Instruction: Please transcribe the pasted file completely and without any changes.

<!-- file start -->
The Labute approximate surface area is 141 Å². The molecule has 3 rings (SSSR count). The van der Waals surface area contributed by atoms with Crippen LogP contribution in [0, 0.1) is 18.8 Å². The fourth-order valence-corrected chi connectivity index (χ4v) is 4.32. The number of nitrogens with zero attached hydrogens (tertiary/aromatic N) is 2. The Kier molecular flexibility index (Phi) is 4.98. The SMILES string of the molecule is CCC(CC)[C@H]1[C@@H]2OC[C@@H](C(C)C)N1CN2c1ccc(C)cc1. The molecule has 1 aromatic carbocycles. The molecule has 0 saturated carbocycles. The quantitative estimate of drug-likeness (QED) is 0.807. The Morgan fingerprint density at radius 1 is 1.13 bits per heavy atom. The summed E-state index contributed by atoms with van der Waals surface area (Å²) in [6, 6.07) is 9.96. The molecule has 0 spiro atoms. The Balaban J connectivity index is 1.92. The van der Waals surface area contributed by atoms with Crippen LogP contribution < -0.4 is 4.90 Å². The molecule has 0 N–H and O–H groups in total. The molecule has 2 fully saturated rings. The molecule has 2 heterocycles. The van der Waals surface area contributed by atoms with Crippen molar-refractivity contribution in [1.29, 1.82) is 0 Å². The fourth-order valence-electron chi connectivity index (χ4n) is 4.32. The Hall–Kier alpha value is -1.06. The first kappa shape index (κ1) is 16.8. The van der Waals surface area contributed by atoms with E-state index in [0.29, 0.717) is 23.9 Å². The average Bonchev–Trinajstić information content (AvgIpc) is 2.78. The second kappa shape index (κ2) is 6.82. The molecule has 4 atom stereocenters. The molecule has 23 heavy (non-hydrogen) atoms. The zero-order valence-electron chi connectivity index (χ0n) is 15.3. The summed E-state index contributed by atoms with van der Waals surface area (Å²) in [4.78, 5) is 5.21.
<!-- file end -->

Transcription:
The Labute approximate surface area is 141 Å². The molecule has 3 rings (SSSR count). The van der Waals surface area contributed by atoms with Crippen LogP contribution in [0, 0.1) is 18.8 Å². The fourth-order valence-corrected chi connectivity index (χ4v) is 4.32. The number of nitrogens with zero attached hydrogens (tertiary/aromatic N) is 2. The Kier molecular flexibility index (Phi) is 4.98. The SMILES string of the molecule is CCC(CC)[C@H]1[C@@H]2OC[C@@H](C(C)C)N1CN2c1ccc(C)cc1. The molecule has 1 aromatic carbocycles. The molecule has 0 saturated carbocycles. The quantitative estimate of drug-likeness (QED) is 0.807. The Morgan fingerprint density at radius 1 is 1.13 bits per heavy atom. The summed E-state index contributed by atoms with van der Waals surface area (Å²) in [6, 6.07) is 9.96. The molecule has 0 spiro atoms. The Balaban J connectivity index is 1.92. The van der Waals surface area contributed by atoms with Crippen LogP contribution < -0.4 is 4.90 Å². The molecule has 0 N–H and O–H groups in total. The molecule has 2 fully saturated rings. The molecule has 2 heterocycles. The van der Waals surface area contributed by atoms with Crippen molar-refractivity contribution in [1.29, 1.82) is 0 Å². The fourth-order valence-electron chi connectivity index (χ4n) is 4.32. The Hall–Kier alpha value is -1.06. The first kappa shape index (κ1) is 16.8. The van der Waals surface area contributed by atoms with E-state index in [0.29, 0.717) is 23.9 Å². The average Bonchev–Trinajstić information content (AvgIpc) is 2.78. The second kappa shape index (κ2) is 6.82. The molecule has 4 atom stereocenters. The molecule has 23 heavy (non-hydrogen) atoms. The zero-order valence-electron chi connectivity index (χ0n) is 15.3. The summed E-state index contributed by atoms with van der Waals surface area (Å²) in [4.78, 5) is 5.21.